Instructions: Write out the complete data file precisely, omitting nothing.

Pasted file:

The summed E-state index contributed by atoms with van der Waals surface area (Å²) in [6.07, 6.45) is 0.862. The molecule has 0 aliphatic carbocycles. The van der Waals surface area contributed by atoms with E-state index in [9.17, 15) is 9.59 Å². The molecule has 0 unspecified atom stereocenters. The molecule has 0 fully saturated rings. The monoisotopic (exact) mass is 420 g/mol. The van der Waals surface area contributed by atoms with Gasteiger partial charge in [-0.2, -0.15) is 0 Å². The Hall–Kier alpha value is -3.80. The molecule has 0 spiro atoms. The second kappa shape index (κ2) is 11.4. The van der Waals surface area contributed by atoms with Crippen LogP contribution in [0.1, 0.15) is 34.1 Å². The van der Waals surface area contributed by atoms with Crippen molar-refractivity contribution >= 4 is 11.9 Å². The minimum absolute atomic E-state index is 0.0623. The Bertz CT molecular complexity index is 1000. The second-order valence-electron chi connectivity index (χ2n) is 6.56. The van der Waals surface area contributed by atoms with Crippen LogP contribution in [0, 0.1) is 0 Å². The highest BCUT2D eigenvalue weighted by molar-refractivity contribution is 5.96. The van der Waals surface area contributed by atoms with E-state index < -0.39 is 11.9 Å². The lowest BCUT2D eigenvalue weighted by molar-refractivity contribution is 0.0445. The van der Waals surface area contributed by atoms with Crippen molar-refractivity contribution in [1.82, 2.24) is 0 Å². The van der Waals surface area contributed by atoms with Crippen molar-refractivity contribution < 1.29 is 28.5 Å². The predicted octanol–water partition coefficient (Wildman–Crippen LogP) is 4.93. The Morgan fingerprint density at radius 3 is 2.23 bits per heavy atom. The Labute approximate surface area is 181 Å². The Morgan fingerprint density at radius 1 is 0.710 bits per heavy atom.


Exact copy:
The summed E-state index contributed by atoms with van der Waals surface area (Å²) in [6.07, 6.45) is 0.862. The molecule has 0 aliphatic carbocycles. The van der Waals surface area contributed by atoms with E-state index in [9.17, 15) is 9.59 Å². The molecule has 0 unspecified atom stereocenters. The molecule has 0 fully saturated rings. The monoisotopic (exact) mass is 420 g/mol. The van der Waals surface area contributed by atoms with Gasteiger partial charge in [-0.2, -0.15) is 0 Å². The Hall–Kier alpha value is -3.80. The molecule has 0 spiro atoms. The second kappa shape index (κ2) is 11.4. The van der Waals surface area contributed by atoms with Crippen LogP contribution in [0.1, 0.15) is 34.1 Å². The van der Waals surface area contributed by atoms with Crippen molar-refractivity contribution >= 4 is 11.9 Å². The minimum absolute atomic E-state index is 0.0623. The Bertz CT molecular complexity index is 1000. The second-order valence-electron chi connectivity index (χ2n) is 6.56. The van der Waals surface area contributed by atoms with Crippen LogP contribution in [0, 0.1) is 0 Å². The highest BCUT2D eigenvalue weighted by molar-refractivity contribution is 5.96. The van der Waals surface area contributed by atoms with E-state index < -0.39 is 11.9 Å². The lowest BCUT2D eigenvalue weighted by molar-refractivity contribution is 0.0445. The van der Waals surface area contributed by atoms with Crippen molar-refractivity contribution in [1.82, 2.24) is 0 Å². The van der Waals surface area contributed by atoms with Crippen molar-refractivity contribution < 1.29 is 28.5 Å². The predicted octanol–water partition coefficient (Wildman–Crippen LogP) is 4.93. The Morgan fingerprint density at radius 3 is 2.23 bits per heavy atom. The Labute approximate surface area is 181 Å². The Morgan fingerprint density at radius 1 is 0.710 bits per heavy atom.